Michael Darvell pays tribute to Marni Nixon (22 February 1922 – 24 July 2016).
In Hollywood’s heyday the film studios were always looking for perfection in every aspect of their cinematic output. For film stars good looks were paramount, whereas the acting generally came second. Dramatic talent could always be fixed with training and experience, but beauty was something that had to be there in the first place. No amount of make-up could turn an ugly duckling into a beautiful swan. However, when it came to vocal talent, that too was not a problem, because dubbing another person’s voice over one that couldn’t hold a note was as easy as falling off a podium.
Throughout Hollywood’s history from the 1930s onwards, actors who couldn’t sing were often dubbed by those who could but who were not necessarily well-known in their own right. For example, Betty Wand sang for Leslie Caron in Gigi and Rita Moreno in West Side Story; Annette Warren dubbed Ava Gardner for Show Boat (although it is Gardner’s voice on the soundtrack album) and she provided the vocals for Lucille Ball in Fancy Pants and Sorrowful Jones.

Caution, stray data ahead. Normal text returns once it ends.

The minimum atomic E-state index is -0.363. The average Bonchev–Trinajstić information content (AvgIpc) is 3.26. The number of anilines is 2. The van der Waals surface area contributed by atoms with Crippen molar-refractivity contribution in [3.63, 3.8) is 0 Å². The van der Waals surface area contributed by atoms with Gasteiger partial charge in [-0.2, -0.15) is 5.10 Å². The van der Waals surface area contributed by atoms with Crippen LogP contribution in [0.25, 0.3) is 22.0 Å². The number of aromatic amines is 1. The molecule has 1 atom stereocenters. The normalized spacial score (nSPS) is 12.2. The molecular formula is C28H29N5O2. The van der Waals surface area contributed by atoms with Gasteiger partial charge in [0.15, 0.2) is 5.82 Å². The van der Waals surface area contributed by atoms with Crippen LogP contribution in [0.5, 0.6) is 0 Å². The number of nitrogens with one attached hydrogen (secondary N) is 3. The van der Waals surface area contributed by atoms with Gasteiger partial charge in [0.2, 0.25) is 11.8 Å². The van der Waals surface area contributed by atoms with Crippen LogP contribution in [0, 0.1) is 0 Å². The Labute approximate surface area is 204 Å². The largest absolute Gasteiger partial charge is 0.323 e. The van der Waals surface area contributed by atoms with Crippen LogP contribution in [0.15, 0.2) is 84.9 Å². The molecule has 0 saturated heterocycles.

Nan Wynn sang for Rita Hayworth in The Strawberry Blonde, My Gal Sal and You Were Never Lovelier. Anita Ellis also sang for Rita Hayworth in Gilda, and for Jeanne Crain and Vera-Ellen, the latter basically being a highly talented dancer. India Adams covered Cyd Charisse in The Band Wagon and Joan Crawford in Torch Song. Gogi Grant dubbed Ann Blyth in The Helen Morgan Story, even though Blyth’s own singing voice sounded more like Morgan’s than Grant’s. Martha Mears dubbed for umpteen Hollywood ladies including Loretta Young, Hedy Lamarr, Audrey Totter, Sonja Henie, Veronica Lake, Rita Hayworth, Lucille Ball, Michèle Morgan, Maria Montez, Eva Gabor and Claudette Colbert, among others.